This resource was originally published by Everyday Health by Pamela Kaufman here.
Multiple myeloma is a rare cancer that affects plasma cells.
Plasma cells, a type of white blood cell, are found primarily in bone marrow — the soft, inner tissue of bones.
Plasma cells are an important part of the immune system. They produce proteins called antibodies that help the body fight infection by attacking and killing germs.
When plasma cells grow out of control and begin to collect in bone marrow in different parts of the body, the result is multiple myeloma.
Multiple myeloma can cause a number of complications, some of which may be very serious. These include:
- Low blood counts As myeloma cells multiply in bone marrow, they crowd out red blood cells, white blood cells, and platelets. Low red blood cell levels (anemia) can result in fatigue and weakness. A drop in white blood cell count can decrease resistance to infection. Lack of platelets can lead to significant bruising and bleeding even from minor scrapes or cuts.
- Bone and calcium issues Myeloma cells produce substances that speed the breakdown of old bone and slow the buildup of new bone. This leads to holes in bones and osteoporosis (low bone density), raising the risk of fractures. Even normal activities like coughing and walking may lead to a broken bone.
- Myeloma cells not only reduce the number of infection-fighting white blood cells, they produce a single type of abnormal antibody that does not fight infection. This antibody is referred to by a number of names: monoclonal immunoglobulin, monoclonal protein, M protein, M-spike, and paraprotein.
- Kidney damage The antibody produced by myeloma cells can build up in the blood and urine, leading to kidney problems. (1)
How Many People Get Multiple Myeloma?
According to the most recent statistics from the National Cancer Institute, almost 31,000 Americans will receive a multiple myeloma diagnosis in 2018.
That makes multiple myeloma relatively rare, accounting for 1.8 percent of all new cancer cases.
Around 0.8 percent of men and women in the U.S. will be diagnosed with multiple myeloma at some point during their lives.
The number of people diagnosed with multiple myeloma has climbed an average of 0.9 percent each year over the course of a decade, according to the most recent data.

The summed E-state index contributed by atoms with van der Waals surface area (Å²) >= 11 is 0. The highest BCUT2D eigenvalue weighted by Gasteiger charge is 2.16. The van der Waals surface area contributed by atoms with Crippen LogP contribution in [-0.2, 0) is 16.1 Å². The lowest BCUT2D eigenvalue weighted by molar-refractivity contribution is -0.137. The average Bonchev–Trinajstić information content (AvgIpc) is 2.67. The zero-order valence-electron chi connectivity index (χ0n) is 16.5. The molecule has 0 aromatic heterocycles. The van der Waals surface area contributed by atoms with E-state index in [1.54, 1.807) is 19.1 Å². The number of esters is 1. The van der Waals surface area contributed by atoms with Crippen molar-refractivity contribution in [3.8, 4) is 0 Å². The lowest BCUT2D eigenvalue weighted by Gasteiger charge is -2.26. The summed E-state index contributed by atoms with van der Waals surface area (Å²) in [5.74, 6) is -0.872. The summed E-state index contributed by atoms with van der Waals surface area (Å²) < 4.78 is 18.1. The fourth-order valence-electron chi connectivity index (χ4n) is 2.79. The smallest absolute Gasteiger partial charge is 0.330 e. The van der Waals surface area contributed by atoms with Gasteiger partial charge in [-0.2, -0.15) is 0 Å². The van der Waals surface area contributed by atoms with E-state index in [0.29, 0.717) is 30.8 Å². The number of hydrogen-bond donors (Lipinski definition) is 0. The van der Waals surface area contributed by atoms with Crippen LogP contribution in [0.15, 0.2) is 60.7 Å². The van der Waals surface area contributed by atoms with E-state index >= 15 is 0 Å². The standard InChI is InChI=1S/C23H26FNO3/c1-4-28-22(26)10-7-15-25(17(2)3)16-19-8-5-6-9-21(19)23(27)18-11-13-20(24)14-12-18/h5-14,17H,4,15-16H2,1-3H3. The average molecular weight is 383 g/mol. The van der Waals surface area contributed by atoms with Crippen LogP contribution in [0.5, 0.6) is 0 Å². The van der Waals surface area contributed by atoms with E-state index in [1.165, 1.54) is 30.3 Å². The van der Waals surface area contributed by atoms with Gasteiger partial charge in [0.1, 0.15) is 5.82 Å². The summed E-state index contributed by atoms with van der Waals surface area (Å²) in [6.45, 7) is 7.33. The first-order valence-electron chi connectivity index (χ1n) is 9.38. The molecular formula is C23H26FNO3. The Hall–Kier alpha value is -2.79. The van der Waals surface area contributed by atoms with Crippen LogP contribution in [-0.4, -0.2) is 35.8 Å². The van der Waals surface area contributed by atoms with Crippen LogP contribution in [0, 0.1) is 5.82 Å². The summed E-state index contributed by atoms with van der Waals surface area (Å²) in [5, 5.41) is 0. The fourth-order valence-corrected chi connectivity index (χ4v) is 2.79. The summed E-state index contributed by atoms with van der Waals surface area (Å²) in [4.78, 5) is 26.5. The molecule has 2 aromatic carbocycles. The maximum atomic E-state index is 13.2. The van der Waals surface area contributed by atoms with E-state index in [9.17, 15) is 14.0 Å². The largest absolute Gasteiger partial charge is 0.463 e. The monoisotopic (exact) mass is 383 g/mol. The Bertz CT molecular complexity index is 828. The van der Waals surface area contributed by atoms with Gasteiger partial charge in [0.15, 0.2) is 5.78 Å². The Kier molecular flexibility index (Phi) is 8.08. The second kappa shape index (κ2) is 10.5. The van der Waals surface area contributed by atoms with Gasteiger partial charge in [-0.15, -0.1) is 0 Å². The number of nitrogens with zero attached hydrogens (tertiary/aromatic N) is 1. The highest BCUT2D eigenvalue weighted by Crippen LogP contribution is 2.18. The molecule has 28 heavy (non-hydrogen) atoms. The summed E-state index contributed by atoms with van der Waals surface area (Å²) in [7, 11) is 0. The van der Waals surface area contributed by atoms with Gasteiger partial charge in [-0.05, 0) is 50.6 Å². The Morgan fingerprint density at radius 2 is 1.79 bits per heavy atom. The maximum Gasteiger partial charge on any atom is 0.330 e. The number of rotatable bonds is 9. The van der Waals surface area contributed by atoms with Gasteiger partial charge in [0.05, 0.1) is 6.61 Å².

But death rates from multiple myeloma have decreased 0.5 percent per year, reflecting improvements in treatment. (2)
What Causes Multiple Myeloma and What Are the Risk Factors?
Scientists still don’t know what causes multiple myeloma or how to prevent it. For most people who develop the disease there are no clear reasons why.
Researchers have made progress understanding the DNA mutations (changes) that turn healthy plasma cells cancerous. This is vital work that many hope will point the way to improved treatment.
Researchers have identified a number of factors associated with increased multiple-myeloma risk.
- Age Multiple myeloma is most often diagnosed in adults over the age of 65.
- Gender Men are at a slightly higher risk than women.
- Race African-Americans are almost twice as likely to get multiple myeloma as white Americans.
- Family history Having a close relative with multiple myeloma increases a person’s odds of developing it. Is multiple myeloma hereditary? Sometimes. But most people with multiple myeloma have no family history of the disease.
- Obesity People who are overweight or obese are at higher risk.
- Other plasma cell diseases Men and women with a relatively benign condition called MGUS (monoclonal gammopathy of undetermined significance) should be vigilant: Every year 1 percent of these people go on to develop multiple myeloma. Patients with a type of blood cancer called solitary plasmacytoma also have a greater chance of developing multiple myeloma. (1)
The Signs and Symptoms of Multiple Myeloma
When symptoms of multiple myeloma do occur, they may include:
- Bone pain, most often in the back or ribs (although pain can occur in any bone)
- Bone fractures
- Frequent infections
- Numbness, tingling, burning, or pain in the hands and feet
- Excessive thirst and urination
- Abnormal bleeding
- Chest pain
- Decreased alertness
- Shortness of breath
Doctors sometimes use the acronym CRAB to describe myeloma symptoms:
- C — calcium elevation (high levels of calcium in the blood)
- R — renal insufficiency (poor kidney function)
- A — anemia (low red blood cell count)
- B — bone abnormalities (lesions) (3)
How Multiple Myeloma Is Detected and Diagnosed
In order to make a multiple myeloma diagnosis, a medical team has a lot to consider: the patient’s symptoms, the results of a physical exam, and the findings of a battery of tests. Doctors look for telltale substances in blood and urine (calcium and certain kinds of proteins and antibodies), analyze samples of bone marrow and bone, and search for signs of disease in imaging tests such as X-rays, CT scans, and MRIs. Whatever else doctors find, a myeloma diagnosis will always involve a tumor made up of myeloma cells or at least a high concentration (at least 10 percent) of these cells in the bone marrow.
In about a fifth of cases, doctors detect multiple myeloma during routine physical exams in patients without any outward signs of the disease. (5)